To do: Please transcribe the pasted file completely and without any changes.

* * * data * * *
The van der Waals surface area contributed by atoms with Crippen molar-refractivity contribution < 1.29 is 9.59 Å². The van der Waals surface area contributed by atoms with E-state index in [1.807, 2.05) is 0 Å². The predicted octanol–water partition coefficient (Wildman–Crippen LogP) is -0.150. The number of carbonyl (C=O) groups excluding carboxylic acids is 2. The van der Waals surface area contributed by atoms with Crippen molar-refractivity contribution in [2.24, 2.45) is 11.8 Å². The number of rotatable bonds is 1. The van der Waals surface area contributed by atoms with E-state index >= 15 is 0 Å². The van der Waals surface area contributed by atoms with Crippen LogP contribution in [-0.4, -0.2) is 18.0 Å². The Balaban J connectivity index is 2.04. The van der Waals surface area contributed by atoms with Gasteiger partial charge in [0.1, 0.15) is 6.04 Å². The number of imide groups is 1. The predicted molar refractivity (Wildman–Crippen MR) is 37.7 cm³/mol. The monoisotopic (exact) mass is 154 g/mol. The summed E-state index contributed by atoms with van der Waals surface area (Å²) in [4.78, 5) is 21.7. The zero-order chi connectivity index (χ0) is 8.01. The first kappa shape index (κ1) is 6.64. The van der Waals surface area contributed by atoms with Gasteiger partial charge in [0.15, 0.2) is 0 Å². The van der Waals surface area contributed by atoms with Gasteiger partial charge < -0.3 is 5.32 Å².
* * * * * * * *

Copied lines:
The van der Waals surface area contributed by atoms with Crippen molar-refractivity contribution < 1.29 is 9.59 Å². The van der Waals surface area contributed by atoms with E-state index in [1.807, 2.05) is 0 Å². The predicted octanol–water partition coefficient (Wildman–Crippen LogP) is -0.150. The number of carbonyl (C=O) groups excluding carboxylic acids is 2. The van der Waals surface area contributed by atoms with Crippen molar-refractivity contribution in [2.24, 2.45) is 11.8 Å². The number of rotatable bonds is 1. The van der Waals surface area contributed by atoms with E-state index >= 15 is 0 Å². The van der Waals surface area contributed by atoms with Crippen LogP contribution in [-0.4, -0.2) is 18.0 Å². The Balaban J connectivity index is 2.04. The van der Waals surface area contributed by atoms with Gasteiger partial charge in [0.1, 0.15) is 6.04 Å². The number of imide groups is 1. The predicted molar refractivity (Wildman–Crippen MR) is 37.7 cm³/mol. The monoisotopic (exact) mass is 154 g/mol. The summed E-state index contributed by atoms with van der Waals surface area (Å²) in [4.78, 5) is 21.7. The zero-order chi connectivity index (χ0) is 8.01. The first kappa shape index (κ1) is 6.64. The van der Waals surface area contributed by atoms with Gasteiger partial charge in [0.15, 0.2) is 0 Å². The van der Waals surface area contributed by atoms with Gasteiger partial charge < -0.3 is 5.32 Å².